Full mandatory minicamp is now completed for the Ravens... what do Ravens fans take away from it? Cornerback Corey Graham suggests they take away an assessment of the 2013 Ravens defense as being potentially "great"...
The defense ended minicamp walking tall with back-to-back days in which it bested the offense in 11-on-11 drills.
By the end of the three highly competitive days, the Ravens’ defensive swagger was apparent. Outside linebacker Terrell Suggs was whooping, rookie safety Matt Elam was posing and the defensive front was scuffling with offensive linemen.
“The defense did really well. We started to come together,” cornerback Corey Graham said. “We got potential to be a great defense if everything comes together and we continue to work as hard as we possibly can.”
Graham said standing in the defensive backfield and looking at the front seven, the talent is “unbelievable.”
“With all the different guys we got on the D-line, the rotation we could possibly have up there, the new guys at linebacker and the speed we got on the defensive backs, it can be an unbelievable defense out there,” Graham said. “We see it. We definitely see it. We will continue to work as hard as we possibly can to make it happen.”
The Ravens defense fell below its usual high standards last year. After ranking in the top 10 each of the previous nine seasons, Baltimore’s defense slid to 17th last year in average yards allowed per game (350.9).
As Defensive Coordinator Dean Pees said, “We were good in the playoffs – good enough – but we weren’t good enough in the season for us to be the kind of defense that we want to be.”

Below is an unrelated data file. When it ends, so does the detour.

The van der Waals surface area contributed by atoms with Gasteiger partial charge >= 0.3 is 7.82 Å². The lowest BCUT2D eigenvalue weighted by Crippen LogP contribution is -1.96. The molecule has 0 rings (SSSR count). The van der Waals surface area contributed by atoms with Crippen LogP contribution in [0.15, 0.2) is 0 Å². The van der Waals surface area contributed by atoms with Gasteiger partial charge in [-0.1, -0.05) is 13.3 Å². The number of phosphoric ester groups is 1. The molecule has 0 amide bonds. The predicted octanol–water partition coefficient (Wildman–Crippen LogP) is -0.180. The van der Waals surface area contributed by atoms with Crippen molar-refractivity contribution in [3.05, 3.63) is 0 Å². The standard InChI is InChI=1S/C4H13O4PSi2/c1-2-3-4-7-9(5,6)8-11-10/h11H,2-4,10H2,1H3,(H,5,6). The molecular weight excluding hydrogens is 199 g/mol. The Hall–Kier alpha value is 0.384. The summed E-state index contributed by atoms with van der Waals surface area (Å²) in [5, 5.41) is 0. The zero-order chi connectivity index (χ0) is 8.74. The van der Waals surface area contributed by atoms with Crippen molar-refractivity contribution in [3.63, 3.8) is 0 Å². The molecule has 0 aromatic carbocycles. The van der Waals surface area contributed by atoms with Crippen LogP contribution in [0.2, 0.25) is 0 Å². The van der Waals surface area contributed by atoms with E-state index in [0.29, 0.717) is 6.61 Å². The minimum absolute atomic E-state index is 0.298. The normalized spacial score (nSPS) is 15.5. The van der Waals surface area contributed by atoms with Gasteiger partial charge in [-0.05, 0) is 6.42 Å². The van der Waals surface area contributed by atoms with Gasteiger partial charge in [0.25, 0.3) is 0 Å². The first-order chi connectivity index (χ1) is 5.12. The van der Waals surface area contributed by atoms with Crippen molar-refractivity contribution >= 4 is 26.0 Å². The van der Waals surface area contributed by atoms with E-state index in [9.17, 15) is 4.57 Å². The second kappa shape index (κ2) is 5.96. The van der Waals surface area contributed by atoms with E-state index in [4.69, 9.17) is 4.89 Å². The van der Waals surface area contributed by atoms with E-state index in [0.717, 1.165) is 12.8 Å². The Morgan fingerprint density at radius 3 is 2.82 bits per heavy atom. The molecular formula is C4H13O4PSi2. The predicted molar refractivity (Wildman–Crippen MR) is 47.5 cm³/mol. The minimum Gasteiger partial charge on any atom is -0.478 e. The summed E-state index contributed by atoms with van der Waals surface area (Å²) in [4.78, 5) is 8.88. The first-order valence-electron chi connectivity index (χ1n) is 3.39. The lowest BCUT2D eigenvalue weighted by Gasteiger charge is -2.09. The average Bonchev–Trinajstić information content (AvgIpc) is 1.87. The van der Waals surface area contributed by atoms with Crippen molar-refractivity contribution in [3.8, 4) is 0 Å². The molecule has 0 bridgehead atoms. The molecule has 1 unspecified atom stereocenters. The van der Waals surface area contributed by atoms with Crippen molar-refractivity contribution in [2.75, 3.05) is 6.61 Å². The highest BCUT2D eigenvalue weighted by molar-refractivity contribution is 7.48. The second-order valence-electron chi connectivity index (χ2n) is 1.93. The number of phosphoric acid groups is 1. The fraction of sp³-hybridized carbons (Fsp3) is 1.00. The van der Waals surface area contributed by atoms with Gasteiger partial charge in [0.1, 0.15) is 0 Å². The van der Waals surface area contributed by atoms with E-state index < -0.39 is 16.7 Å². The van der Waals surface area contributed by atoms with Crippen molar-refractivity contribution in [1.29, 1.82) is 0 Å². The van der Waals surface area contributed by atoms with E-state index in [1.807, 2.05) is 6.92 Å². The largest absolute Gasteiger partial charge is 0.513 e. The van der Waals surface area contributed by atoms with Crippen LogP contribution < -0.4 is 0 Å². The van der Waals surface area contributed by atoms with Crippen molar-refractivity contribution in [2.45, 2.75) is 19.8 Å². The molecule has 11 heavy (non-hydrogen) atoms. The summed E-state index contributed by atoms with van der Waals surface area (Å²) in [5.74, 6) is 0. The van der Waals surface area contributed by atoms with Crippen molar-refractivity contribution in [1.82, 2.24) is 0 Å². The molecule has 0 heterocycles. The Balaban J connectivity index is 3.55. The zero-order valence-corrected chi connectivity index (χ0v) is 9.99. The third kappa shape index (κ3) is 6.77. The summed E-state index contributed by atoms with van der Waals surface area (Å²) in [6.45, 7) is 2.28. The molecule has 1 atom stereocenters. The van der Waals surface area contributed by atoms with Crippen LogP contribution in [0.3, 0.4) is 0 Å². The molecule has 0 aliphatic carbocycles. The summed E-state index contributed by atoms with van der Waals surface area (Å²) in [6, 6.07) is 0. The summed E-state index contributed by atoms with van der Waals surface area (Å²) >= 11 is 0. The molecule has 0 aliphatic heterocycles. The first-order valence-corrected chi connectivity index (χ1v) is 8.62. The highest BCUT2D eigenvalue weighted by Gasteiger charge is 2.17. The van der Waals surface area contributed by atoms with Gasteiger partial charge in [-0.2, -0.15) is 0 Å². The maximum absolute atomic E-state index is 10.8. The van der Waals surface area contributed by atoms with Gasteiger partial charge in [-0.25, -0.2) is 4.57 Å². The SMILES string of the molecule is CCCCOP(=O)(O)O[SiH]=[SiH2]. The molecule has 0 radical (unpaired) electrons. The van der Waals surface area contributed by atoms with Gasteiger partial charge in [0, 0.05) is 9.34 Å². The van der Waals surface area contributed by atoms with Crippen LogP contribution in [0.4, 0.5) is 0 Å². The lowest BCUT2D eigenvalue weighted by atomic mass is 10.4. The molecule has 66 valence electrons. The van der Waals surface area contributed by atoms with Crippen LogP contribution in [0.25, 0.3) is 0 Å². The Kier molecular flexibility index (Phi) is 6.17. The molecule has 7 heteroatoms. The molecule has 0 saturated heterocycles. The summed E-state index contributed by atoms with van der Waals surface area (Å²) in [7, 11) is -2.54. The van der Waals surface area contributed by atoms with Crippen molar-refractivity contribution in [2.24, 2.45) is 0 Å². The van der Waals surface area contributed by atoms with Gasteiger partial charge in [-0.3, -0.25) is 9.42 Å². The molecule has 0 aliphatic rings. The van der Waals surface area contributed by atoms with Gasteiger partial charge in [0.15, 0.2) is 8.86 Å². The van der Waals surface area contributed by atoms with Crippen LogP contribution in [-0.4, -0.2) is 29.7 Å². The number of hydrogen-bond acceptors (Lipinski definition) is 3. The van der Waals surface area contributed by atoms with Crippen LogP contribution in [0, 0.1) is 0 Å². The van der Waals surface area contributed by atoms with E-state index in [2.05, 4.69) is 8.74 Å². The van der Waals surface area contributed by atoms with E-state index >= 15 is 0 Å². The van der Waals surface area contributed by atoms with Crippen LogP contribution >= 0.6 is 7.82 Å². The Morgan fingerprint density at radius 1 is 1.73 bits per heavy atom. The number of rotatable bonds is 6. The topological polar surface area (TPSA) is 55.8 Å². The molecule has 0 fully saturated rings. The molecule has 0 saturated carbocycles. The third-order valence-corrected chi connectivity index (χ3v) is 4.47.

And so came the farewells and goodbyes.
Ray Lewis retired. Ed Reed, Paul Kruger, Dannell Ellerbe and Cary Williams took lucrative free-agent contracts elsewhere. Baltimore cut Bernard Pollard and didn’t re-sign nose tackle Ma’ake Kemoeatu. The Ravens restructured their defensive backfield and front line, focusing on improving their unit straight down the middle.
Now months later, the Ravens' defensive backfield is faster and the front seven is deeper and laden with experience and talent.
Elam picked off a pass from quarterback Joe Flacco both Wednesday and Thursday. His latest came with an acrobatic play off a tip. Safety Michael Huff has been frequently around the ball.
Suggs is slimmer and feeling a new passion to regain his Defensive Player of the Year form. He’s “ecstatic” to have a Pro Bowl pass rusher in Elvis Dumervil opposite him, which should give Baltimore a dangerous duo.
On the line, veteran Chris Canty is towering over everyone at 6-foot-7, and regularly knifing into the backfield. Rookie Brandon Williams and Marcus Spears are stuffing the middle. That’s not even mentioning Haloti Ngata, who rehabbed his knee this week but is expected to be healthy by training camp.
The depth and versatility in the front seven should allow the Ravens to give opponents many different looks. Pees shuffled the unit around throughout minicamp.
“We are going to be a nice little solid front,” Suggs said, trying to be modest Wednesday. “I’m really looking forward to defense as a whole – just how special and how good we can be and really try to achieve some great things together.”
Ravens Senior Defensive Assistant Steve Spagnuolo, who coached one of the league’s best defensive fronts in New York when the Giants won the Super Bowl in 2007, has also been impressed during his short time with the team.
“I’m not as familiar with our offensive guys right now, but defensively, wow,” Spagnuolo said. “I had little visions of the Giants front that I happened to be privileged to be working with. They are good all the way around.”
Spagnuolo was asked whether he thinks this year’s defense will be better than last year’s, a notion which is gaining traction with analysts.
“I don’t make predictions like that, but I will say this, and maybe it was when the guys put the real football pants on the other day,” Spaguolo said. “This is as good as looking a football team that I’ve ever seen. I’m talking about physically and stout.”